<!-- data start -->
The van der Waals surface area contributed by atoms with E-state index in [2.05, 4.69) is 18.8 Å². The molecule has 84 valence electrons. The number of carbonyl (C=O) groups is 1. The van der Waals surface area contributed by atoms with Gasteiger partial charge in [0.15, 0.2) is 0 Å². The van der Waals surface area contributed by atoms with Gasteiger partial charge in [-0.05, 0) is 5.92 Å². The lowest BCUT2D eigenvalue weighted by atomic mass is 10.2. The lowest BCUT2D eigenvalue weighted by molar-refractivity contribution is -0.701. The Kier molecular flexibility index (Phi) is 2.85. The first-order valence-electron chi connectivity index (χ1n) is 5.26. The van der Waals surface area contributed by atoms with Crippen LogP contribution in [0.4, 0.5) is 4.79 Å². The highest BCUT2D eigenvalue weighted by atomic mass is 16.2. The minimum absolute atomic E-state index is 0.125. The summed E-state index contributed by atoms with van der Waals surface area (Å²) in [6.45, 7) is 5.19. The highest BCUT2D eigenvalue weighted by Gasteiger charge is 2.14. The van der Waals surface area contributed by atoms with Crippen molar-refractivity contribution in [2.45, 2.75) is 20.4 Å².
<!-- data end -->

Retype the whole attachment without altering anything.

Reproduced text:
The van der Waals surface area contributed by atoms with E-state index in [2.05, 4.69) is 18.8 Å². The molecule has 84 valence electrons. The number of carbonyl (C=O) groups is 1. The van der Waals surface area contributed by atoms with Gasteiger partial charge in [0.15, 0.2) is 0 Å². The van der Waals surface area contributed by atoms with Gasteiger partial charge in [-0.05, 0) is 5.92 Å². The lowest BCUT2D eigenvalue weighted by atomic mass is 10.2. The lowest BCUT2D eigenvalue weighted by molar-refractivity contribution is -0.701. The Kier molecular flexibility index (Phi) is 2.85. The first-order valence-electron chi connectivity index (χ1n) is 5.26. The van der Waals surface area contributed by atoms with Crippen LogP contribution in [0.4, 0.5) is 4.79 Å². The highest BCUT2D eigenvalue weighted by atomic mass is 16.2. The minimum absolute atomic E-state index is 0.125. The summed E-state index contributed by atoms with van der Waals surface area (Å²) in [6.45, 7) is 5.19. The highest BCUT2D eigenvalue weighted by Gasteiger charge is 2.14. The van der Waals surface area contributed by atoms with Crippen molar-refractivity contribution in [2.45, 2.75) is 20.4 Å².